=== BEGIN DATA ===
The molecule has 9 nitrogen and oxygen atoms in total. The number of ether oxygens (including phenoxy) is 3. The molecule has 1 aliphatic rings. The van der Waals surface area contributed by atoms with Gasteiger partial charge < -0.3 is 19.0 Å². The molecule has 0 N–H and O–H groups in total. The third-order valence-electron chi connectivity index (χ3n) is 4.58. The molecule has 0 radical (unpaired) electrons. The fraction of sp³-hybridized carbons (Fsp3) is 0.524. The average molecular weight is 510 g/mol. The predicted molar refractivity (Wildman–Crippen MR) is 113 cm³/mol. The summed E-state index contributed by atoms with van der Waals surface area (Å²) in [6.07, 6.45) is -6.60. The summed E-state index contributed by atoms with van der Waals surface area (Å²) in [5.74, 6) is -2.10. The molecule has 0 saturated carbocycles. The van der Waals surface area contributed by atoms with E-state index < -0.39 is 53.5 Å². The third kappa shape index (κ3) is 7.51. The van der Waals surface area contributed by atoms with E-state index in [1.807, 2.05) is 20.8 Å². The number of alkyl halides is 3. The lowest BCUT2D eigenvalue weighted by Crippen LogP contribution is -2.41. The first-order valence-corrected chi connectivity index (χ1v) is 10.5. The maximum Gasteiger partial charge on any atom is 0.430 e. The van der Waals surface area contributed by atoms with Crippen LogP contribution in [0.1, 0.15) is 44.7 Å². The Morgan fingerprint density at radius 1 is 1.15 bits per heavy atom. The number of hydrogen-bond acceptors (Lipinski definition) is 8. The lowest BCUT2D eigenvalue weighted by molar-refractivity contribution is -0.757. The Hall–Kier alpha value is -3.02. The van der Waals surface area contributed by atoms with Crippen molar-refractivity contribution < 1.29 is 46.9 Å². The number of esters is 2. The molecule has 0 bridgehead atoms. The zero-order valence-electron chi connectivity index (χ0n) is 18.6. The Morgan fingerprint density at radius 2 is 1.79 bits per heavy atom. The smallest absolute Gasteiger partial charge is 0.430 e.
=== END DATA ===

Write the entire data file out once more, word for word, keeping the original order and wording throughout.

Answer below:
The molecule has 9 nitrogen and oxygen atoms in total. The number of ether oxygens (including phenoxy) is 3. The molecule has 1 aliphatic rings. The van der Waals surface area contributed by atoms with Gasteiger partial charge < -0.3 is 19.0 Å². The molecule has 0 N–H and O–H groups in total. The third-order valence-electron chi connectivity index (χ3n) is 4.58. The molecule has 0 radical (unpaired) electrons. The fraction of sp³-hybridized carbons (Fsp3) is 0.524. The average molecular weight is 510 g/mol. The predicted molar refractivity (Wildman–Crippen MR) is 113 cm³/mol. The summed E-state index contributed by atoms with van der Waals surface area (Å²) in [6.07, 6.45) is -6.60. The summed E-state index contributed by atoms with van der Waals surface area (Å²) in [5.74, 6) is -2.10. The molecule has 0 saturated carbocycles. The van der Waals surface area contributed by atoms with E-state index < -0.39 is 53.5 Å². The third kappa shape index (κ3) is 7.51. The van der Waals surface area contributed by atoms with E-state index in [1.807, 2.05) is 20.8 Å². The number of alkyl halides is 3. The lowest BCUT2D eigenvalue weighted by Crippen LogP contribution is -2.41. The first-order valence-corrected chi connectivity index (χ1v) is 10.5. The maximum Gasteiger partial charge on any atom is 0.430 e. The van der Waals surface area contributed by atoms with Crippen LogP contribution in [0.1, 0.15) is 44.7 Å². The Morgan fingerprint density at radius 1 is 1.15 bits per heavy atom. The number of hydrogen-bond acceptors (Lipinski definition) is 8. The lowest BCUT2D eigenvalue weighted by molar-refractivity contribution is -0.757. The Hall–Kier alpha value is -3.02. The van der Waals surface area contributed by atoms with Crippen molar-refractivity contribution < 1.29 is 46.9 Å². The number of esters is 2. The molecule has 0 bridgehead atoms. The zero-order valence-electron chi connectivity index (χ0n) is 18.6. The Morgan fingerprint density at radius 2 is 1.79 bits per heavy atom. The smallest absolute Gasteiger partial charge is 0.430 e.